When I first performed my show, A CHILD LEFT BEHIND, the sheer adrenaline of performing a new piece carried me through four months of performances with each one having its own little chunk of "Newness", purpose and artistic power. Now as I enter the third year of performing my show, the search for newness, power and purpose can be a little more elaborate and difficult.
While I strive to create an original performance each time I walk on stage, gone is the wonder over whether or not the show "works" or if it will be received well.
That satisfaction and comfort is death for an artist and complacency is the grease on the wheels that will send you careening away from artistic integrity and smack dab into a brick wall of a hackneyed, tired and very safe performance. Like a McDonald's Big Mac - not necessarily bad but there will be no surprises, no excitement and ultimately a feeling of disappointment over what could have been.
To combat those dangers of complacency, I look for causes, fights and stands that inspire me, fuel my creative fires and lead me to believe that my work can make a difference in someone's life.
Last month I performed my show at Theatre 40 in Beverly Hills. As a company member, I was fortunate enough to be offered space in the theatre to perform my show. There was no need to recoup any finances because I was not putting out any money to show my work.
I knew there would be friendly receptive audiences seeing as I was a new member of the company and having performed the show for the past two years already, there wasn't much in the way of artistic doubt about it's validity or the quality of the show. (remembering my lines - different story)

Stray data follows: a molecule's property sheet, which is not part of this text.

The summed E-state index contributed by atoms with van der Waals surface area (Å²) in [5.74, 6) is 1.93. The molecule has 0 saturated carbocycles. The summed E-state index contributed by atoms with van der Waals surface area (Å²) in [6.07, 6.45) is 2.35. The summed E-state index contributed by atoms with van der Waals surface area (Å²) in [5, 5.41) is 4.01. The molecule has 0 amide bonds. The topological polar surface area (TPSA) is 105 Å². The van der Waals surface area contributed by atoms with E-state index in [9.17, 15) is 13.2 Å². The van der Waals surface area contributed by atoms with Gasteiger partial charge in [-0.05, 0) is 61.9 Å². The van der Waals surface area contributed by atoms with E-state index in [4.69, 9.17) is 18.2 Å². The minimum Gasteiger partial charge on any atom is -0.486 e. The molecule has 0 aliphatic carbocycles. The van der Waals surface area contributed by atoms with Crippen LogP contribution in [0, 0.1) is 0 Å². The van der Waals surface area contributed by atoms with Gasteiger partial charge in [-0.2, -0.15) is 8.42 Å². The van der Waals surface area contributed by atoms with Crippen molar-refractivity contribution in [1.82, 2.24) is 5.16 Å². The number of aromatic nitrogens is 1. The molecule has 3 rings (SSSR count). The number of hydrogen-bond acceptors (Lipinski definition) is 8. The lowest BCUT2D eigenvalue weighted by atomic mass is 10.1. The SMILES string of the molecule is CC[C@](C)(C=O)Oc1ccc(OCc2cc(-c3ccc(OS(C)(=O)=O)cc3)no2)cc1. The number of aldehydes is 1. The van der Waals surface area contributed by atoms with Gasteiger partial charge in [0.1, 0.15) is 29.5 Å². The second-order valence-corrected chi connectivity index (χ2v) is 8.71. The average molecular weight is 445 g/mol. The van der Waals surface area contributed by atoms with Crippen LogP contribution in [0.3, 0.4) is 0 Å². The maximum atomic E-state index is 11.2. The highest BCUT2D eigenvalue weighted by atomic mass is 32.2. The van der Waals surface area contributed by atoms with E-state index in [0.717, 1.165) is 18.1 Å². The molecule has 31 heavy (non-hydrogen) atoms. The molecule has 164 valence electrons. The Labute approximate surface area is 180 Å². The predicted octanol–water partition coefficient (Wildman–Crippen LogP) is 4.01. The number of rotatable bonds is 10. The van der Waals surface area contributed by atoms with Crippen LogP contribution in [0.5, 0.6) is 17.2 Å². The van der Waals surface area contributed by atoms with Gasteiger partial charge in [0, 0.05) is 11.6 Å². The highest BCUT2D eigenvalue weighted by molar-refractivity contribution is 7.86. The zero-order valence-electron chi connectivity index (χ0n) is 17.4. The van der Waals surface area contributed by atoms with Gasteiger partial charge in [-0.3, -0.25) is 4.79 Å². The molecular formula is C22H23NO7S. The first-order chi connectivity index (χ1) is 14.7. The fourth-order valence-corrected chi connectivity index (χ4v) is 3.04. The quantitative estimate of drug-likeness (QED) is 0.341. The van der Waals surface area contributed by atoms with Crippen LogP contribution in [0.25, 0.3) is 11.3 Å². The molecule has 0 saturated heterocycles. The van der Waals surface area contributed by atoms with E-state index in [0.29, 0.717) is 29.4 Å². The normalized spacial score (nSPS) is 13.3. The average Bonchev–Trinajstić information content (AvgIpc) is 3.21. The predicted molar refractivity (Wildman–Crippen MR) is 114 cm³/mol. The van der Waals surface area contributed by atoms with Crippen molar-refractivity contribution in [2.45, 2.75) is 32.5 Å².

|Inspiration can be a crap shoot....|
This month was a little different. As a teacher in Los Angeles, I am exposed to many things that leave me scratching my head in confusion. This past week was no different. A newly hired principal at my school - a woman with no previous experience as a leader of a school - reacted to parental scrutiny and concern by exercising a rare power to displace seven teachers from our school. These teachers, while still employed by the LAUSD, would have to seek employment elsewhere and accept whatever stigma that came with it. I was one of those seven.
|LIFE IMITATES ART... or the other way around.|
Whatever that message was meant to be, it was met with a focused activism that quickly (I'm talking three days) led to our principal's removal and the reinstatement of all seven teachers. A loud and clear message spoken in unison by teachers, parents, students and community members - "This is our school and we fight to protect it!"
In my play, I talk about speaking up and the costs that come with it. What I am more present to than ever is that we need to speak up. We need to fight for those things we believe in despite the costs and that if we allow it, our best interests can be washed away in a tidal wave of bureacratic apathy and self-serving. We must speak up or suffer the price of silence. And on with the show....